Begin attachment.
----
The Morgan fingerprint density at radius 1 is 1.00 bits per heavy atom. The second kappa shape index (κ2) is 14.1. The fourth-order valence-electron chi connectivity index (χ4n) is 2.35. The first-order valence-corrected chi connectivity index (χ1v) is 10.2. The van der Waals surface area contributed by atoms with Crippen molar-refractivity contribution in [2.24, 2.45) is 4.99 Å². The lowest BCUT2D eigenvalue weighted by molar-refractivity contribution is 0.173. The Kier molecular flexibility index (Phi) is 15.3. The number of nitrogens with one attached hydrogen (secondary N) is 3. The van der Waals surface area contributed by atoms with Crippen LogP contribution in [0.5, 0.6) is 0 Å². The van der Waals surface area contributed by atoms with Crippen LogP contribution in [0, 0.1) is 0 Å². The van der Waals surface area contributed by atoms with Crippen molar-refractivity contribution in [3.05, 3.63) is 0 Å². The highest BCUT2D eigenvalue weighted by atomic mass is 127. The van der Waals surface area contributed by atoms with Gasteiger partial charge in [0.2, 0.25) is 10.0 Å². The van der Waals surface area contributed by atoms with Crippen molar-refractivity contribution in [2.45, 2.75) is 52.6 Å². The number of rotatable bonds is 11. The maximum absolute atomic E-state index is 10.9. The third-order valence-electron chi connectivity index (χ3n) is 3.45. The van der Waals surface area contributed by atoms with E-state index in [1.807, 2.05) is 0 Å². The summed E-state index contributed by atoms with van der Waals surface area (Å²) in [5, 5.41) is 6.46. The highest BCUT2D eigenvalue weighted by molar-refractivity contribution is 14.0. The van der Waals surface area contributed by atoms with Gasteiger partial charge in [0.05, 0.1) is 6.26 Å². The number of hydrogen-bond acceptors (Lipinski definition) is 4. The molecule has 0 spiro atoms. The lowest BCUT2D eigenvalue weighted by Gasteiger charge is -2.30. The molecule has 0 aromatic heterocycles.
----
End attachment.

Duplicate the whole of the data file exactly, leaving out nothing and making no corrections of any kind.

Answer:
The Morgan fingerprint density at radius 1 is 1.00 bits per heavy atom. The second kappa shape index (κ2) is 14.1. The fourth-order valence-electron chi connectivity index (χ4n) is 2.35. The first-order valence-corrected chi connectivity index (χ1v) is 10.2. The van der Waals surface area contributed by atoms with Crippen molar-refractivity contribution in [2.24, 2.45) is 4.99 Å². The lowest BCUT2D eigenvalue weighted by molar-refractivity contribution is 0.173. The Kier molecular flexibility index (Phi) is 15.3. The number of nitrogens with one attached hydrogen (secondary N) is 3. The van der Waals surface area contributed by atoms with Crippen LogP contribution in [0.5, 0.6) is 0 Å². The van der Waals surface area contributed by atoms with Crippen LogP contribution in [0, 0.1) is 0 Å². The van der Waals surface area contributed by atoms with Crippen molar-refractivity contribution in [3.05, 3.63) is 0 Å². The highest BCUT2D eigenvalue weighted by atomic mass is 127. The van der Waals surface area contributed by atoms with Gasteiger partial charge in [0.2, 0.25) is 10.0 Å². The van der Waals surface area contributed by atoms with Crippen molar-refractivity contribution in [2.45, 2.75) is 52.6 Å². The number of rotatable bonds is 11. The maximum absolute atomic E-state index is 10.9. The third-order valence-electron chi connectivity index (χ3n) is 3.45. The van der Waals surface area contributed by atoms with E-state index in [1.807, 2.05) is 0 Å². The summed E-state index contributed by atoms with van der Waals surface area (Å²) in [5, 5.41) is 6.46. The highest BCUT2D eigenvalue weighted by molar-refractivity contribution is 14.0. The van der Waals surface area contributed by atoms with Gasteiger partial charge in [0.05, 0.1) is 6.26 Å². The number of hydrogen-bond acceptors (Lipinski definition) is 4. The molecule has 0 spiro atoms. The lowest BCUT2D eigenvalue weighted by Gasteiger charge is -2.30. The molecule has 0 aromatic heterocycles.